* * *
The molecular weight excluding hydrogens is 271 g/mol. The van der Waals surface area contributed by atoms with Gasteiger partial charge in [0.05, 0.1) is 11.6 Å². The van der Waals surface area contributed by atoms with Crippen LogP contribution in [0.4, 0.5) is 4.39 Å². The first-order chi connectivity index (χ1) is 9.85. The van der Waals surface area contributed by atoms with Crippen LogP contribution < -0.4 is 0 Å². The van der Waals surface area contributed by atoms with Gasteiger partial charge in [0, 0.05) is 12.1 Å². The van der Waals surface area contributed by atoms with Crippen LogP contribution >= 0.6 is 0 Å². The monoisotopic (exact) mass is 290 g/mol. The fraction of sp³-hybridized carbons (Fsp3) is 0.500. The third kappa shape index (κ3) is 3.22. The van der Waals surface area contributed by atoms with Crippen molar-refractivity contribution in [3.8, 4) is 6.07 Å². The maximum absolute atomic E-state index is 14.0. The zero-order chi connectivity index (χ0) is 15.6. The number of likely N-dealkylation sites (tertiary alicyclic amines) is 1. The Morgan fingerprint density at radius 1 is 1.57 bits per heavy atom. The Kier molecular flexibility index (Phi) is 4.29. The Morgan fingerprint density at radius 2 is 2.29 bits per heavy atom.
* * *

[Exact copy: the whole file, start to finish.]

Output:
The molecular weight excluding hydrogens is 271 g/mol. The van der Waals surface area contributed by atoms with Gasteiger partial charge in [0.05, 0.1) is 11.6 Å². The van der Waals surface area contributed by atoms with Crippen LogP contribution in [0.4, 0.5) is 4.39 Å². The first-order chi connectivity index (χ1) is 9.85. The van der Waals surface area contributed by atoms with Crippen LogP contribution < -0.4 is 0 Å². The van der Waals surface area contributed by atoms with Gasteiger partial charge in [0, 0.05) is 12.1 Å². The van der Waals surface area contributed by atoms with Crippen LogP contribution >= 0.6 is 0 Å². The monoisotopic (exact) mass is 290 g/mol. The fraction of sp³-hybridized carbons (Fsp3) is 0.500. The third kappa shape index (κ3) is 3.22. The van der Waals surface area contributed by atoms with Crippen molar-refractivity contribution in [3.8, 4) is 6.07 Å². The maximum absolute atomic E-state index is 14.0. The zero-order chi connectivity index (χ0) is 15.6. The number of likely N-dealkylation sites (tertiary alicyclic amines) is 1. The Morgan fingerprint density at radius 1 is 1.57 bits per heavy atom. The Kier molecular flexibility index (Phi) is 4.29. The Morgan fingerprint density at radius 2 is 2.29 bits per heavy atom.